Perhaps the clerk's “transgression” – forgetting her lunch order – opposes one of her own CQs.
She assumes everyone moves through the world as she does. She would never forget a simple lunch order, so the clerk must be an idiot, and she doesn't have time to hold his hand.
That’s what’s setting her off.
And that feeling is what you want to unearth and align yourself with if you can.
If you can't get it exactly, that's ok! Getting in the ballpark will be way better than what most actors will do.
Align yourself with the character.
What qualities do you and the lawyer share? Think beyond her actions; That's how you avoid getting caught up in judgment.
Look at the CQs you chose for the lawyer, and decide how each could explain why she berates her clerk in this scene.
Ultimately, you'll choose one that resonates with you, so put yourself in her shoes.
Here are some examples of what I mean:
Are you so sometimes so busy you don't have time to feed yourself?
Are you so focused sometimes that interruptions frustrate you?
Are you, like the lawyer, a go-getter who sometimes takes on too much?
Are you dependable and responsible and hate not meeting expectations?
Are you a perfectionist, like the lawyer, with no tolerance for mistakes?
Now choose one that resonates with you most, and describe how it fits both you and the character.
I’ll choose that the lawyer and I share the CQ of "Responsibility."
For her, Responsibility is what allows her to get her job done on time. It’s what allows her to win cases and grow her practice. If she says she’s going to do something, she does it. People rely on her, and it’s her Responsibility to live up to their expectations. She takes her job seriously. She wants to win this case and doesn't have time to hold her clerk's hand. She needs him to do his job.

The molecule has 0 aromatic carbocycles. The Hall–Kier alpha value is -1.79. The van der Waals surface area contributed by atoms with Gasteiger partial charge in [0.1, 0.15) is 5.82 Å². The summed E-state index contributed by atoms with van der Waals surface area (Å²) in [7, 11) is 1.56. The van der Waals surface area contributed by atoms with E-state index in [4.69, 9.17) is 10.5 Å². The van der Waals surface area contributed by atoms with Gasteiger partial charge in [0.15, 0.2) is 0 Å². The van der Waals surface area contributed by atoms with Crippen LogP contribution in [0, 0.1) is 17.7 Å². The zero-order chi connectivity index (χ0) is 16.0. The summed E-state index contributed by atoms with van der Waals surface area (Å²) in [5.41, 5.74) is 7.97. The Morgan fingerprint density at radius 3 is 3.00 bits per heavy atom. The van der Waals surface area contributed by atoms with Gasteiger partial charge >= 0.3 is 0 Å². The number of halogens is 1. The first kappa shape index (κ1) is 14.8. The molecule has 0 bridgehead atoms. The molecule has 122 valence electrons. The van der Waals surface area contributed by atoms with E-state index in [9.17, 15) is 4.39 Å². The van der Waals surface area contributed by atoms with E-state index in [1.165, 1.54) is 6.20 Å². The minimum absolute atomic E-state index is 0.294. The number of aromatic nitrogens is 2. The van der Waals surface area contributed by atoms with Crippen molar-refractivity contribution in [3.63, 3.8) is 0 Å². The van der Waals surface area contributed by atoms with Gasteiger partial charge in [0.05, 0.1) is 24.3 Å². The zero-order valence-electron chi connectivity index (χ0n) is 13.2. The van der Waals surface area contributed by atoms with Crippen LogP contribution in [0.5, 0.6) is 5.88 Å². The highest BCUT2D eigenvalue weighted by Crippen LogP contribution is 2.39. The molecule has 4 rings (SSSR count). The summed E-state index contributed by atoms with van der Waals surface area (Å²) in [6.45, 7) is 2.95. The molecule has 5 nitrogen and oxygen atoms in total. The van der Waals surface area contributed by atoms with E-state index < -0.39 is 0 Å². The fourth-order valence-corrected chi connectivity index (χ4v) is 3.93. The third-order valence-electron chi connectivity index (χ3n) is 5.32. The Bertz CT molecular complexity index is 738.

I understand this about her because it’s me, too.
It was me in the corporate world when I had clients who trusted and counted on me. And it’s me, now, when I give someone my word. I hate letting people down, and I hate when other people are flaky and don’t follow through on their commitments.
Connect the dots.
Think about how your new connection to the lawyer plays out in the scene...the nuance behind your words.
When the clerk messes up the lawyer’s lunch order, she blows up because she can't believe how irresponsible he is.
Since we don't have an actual script, I imagine the lawyer might say (or think) something like this:
“I can’t believe this! I hired you to perform legal research and analysis for me, and you can’t even get my lunch order right? How did you get into law school? Why would I put you in front of my clients if I can't trust you to do a simple job?"
Do you see how different this deeper alignment is versus connecting to just the character's anger or her professional corporate mindset?
This work will help you give a more powerful, grounded and nuanced performance.
If you want to dive even deeper into these concepts, check out my 5-Step Action Guide for embodying your characters and booking more work.
This article was originally published by Backstage